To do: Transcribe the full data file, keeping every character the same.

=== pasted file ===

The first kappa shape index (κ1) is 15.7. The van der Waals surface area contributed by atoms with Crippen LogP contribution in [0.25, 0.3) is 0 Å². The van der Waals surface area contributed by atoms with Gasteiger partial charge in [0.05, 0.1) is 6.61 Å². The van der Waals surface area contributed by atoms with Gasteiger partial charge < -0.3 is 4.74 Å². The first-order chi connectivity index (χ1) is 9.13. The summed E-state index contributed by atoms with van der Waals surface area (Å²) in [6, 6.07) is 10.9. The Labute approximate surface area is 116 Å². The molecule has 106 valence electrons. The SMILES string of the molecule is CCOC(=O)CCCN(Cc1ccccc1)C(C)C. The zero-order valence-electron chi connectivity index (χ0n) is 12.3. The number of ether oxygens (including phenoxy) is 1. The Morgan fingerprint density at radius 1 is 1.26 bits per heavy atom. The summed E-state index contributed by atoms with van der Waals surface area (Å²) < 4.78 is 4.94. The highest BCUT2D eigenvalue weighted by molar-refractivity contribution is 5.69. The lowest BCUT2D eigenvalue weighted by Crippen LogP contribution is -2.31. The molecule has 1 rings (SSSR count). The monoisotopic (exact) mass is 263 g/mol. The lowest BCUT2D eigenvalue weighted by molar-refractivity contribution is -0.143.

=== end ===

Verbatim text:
The first kappa shape index (κ1) is 15.7. The van der Waals surface area contributed by atoms with Crippen LogP contribution in [0.25, 0.3) is 0 Å². The van der Waals surface area contributed by atoms with Gasteiger partial charge in [0.05, 0.1) is 6.61 Å². The van der Waals surface area contributed by atoms with Gasteiger partial charge < -0.3 is 4.74 Å². The first-order chi connectivity index (χ1) is 9.13. The summed E-state index contributed by atoms with van der Waals surface area (Å²) in [6, 6.07) is 10.9. The Labute approximate surface area is 116 Å². The molecule has 106 valence electrons. The SMILES string of the molecule is CCOC(=O)CCCN(Cc1ccccc1)C(C)C. The zero-order valence-electron chi connectivity index (χ0n) is 12.3. The number of ether oxygens (including phenoxy) is 1. The Morgan fingerprint density at radius 1 is 1.26 bits per heavy atom. The summed E-state index contributed by atoms with van der Waals surface area (Å²) < 4.78 is 4.94. The highest BCUT2D eigenvalue weighted by molar-refractivity contribution is 5.69. The lowest BCUT2D eigenvalue weighted by Crippen LogP contribution is -2.31. The molecule has 1 rings (SSSR count). The monoisotopic (exact) mass is 263 g/mol. The lowest BCUT2D eigenvalue weighted by molar-refractivity contribution is -0.143.